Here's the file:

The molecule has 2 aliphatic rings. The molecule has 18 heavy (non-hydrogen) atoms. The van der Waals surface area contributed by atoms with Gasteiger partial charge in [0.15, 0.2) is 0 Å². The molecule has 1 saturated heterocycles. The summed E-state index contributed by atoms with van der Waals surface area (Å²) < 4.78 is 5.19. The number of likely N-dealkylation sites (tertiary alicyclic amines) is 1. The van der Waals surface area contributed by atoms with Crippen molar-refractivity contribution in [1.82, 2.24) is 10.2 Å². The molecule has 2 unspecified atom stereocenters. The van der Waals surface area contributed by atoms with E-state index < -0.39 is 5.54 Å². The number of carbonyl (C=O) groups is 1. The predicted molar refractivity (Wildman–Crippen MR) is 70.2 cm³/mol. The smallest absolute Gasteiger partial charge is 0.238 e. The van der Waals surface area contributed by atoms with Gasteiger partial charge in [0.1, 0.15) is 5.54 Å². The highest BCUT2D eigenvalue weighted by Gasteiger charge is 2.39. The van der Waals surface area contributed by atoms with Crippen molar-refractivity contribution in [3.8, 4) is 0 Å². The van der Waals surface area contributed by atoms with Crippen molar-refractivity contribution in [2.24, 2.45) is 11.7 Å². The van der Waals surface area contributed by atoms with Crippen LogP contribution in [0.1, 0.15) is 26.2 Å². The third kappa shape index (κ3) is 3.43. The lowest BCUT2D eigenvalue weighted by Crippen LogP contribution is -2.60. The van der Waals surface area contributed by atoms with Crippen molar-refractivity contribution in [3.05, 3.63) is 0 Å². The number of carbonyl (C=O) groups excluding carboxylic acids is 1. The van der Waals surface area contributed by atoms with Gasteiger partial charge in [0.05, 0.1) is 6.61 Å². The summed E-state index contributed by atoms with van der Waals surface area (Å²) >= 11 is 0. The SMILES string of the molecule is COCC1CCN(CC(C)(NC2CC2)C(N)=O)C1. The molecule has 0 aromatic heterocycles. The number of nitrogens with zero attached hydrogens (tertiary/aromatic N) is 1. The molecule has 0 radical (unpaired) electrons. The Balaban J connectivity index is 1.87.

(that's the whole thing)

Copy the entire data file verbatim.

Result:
The molecule has 2 aliphatic rings. The molecule has 18 heavy (non-hydrogen) atoms. The van der Waals surface area contributed by atoms with Gasteiger partial charge in [0.15, 0.2) is 0 Å². The molecule has 1 saturated heterocycles. The summed E-state index contributed by atoms with van der Waals surface area (Å²) < 4.78 is 5.19. The number of likely N-dealkylation sites (tertiary alicyclic amines) is 1. The van der Waals surface area contributed by atoms with Crippen molar-refractivity contribution in [1.82, 2.24) is 10.2 Å². The molecule has 2 unspecified atom stereocenters. The van der Waals surface area contributed by atoms with E-state index < -0.39 is 5.54 Å². The number of carbonyl (C=O) groups is 1. The predicted molar refractivity (Wildman–Crippen MR) is 70.2 cm³/mol. The smallest absolute Gasteiger partial charge is 0.238 e. The van der Waals surface area contributed by atoms with Gasteiger partial charge in [0.1, 0.15) is 5.54 Å². The highest BCUT2D eigenvalue weighted by Gasteiger charge is 2.39. The van der Waals surface area contributed by atoms with Crippen molar-refractivity contribution in [3.8, 4) is 0 Å². The van der Waals surface area contributed by atoms with Crippen molar-refractivity contribution in [2.24, 2.45) is 11.7 Å². The van der Waals surface area contributed by atoms with Crippen LogP contribution in [0.1, 0.15) is 26.2 Å². The third kappa shape index (κ3) is 3.43. The lowest BCUT2D eigenvalue weighted by Crippen LogP contribution is -2.60. The van der Waals surface area contributed by atoms with Crippen molar-refractivity contribution in [3.05, 3.63) is 0 Å². The number of carbonyl (C=O) groups excluding carboxylic acids is 1. The van der Waals surface area contributed by atoms with Gasteiger partial charge in [0.05, 0.1) is 6.61 Å². The summed E-state index contributed by atoms with van der Waals surface area (Å²) >= 11 is 0. The SMILES string of the molecule is COCC1CCN(CC(C)(NC2CC2)C(N)=O)C1. The molecule has 0 aromatic heterocycles. The number of nitrogens with zero attached hydrogens (tertiary/aromatic N) is 1. The molecule has 0 radical (unpaired) electrons. The Balaban J connectivity index is 1.87.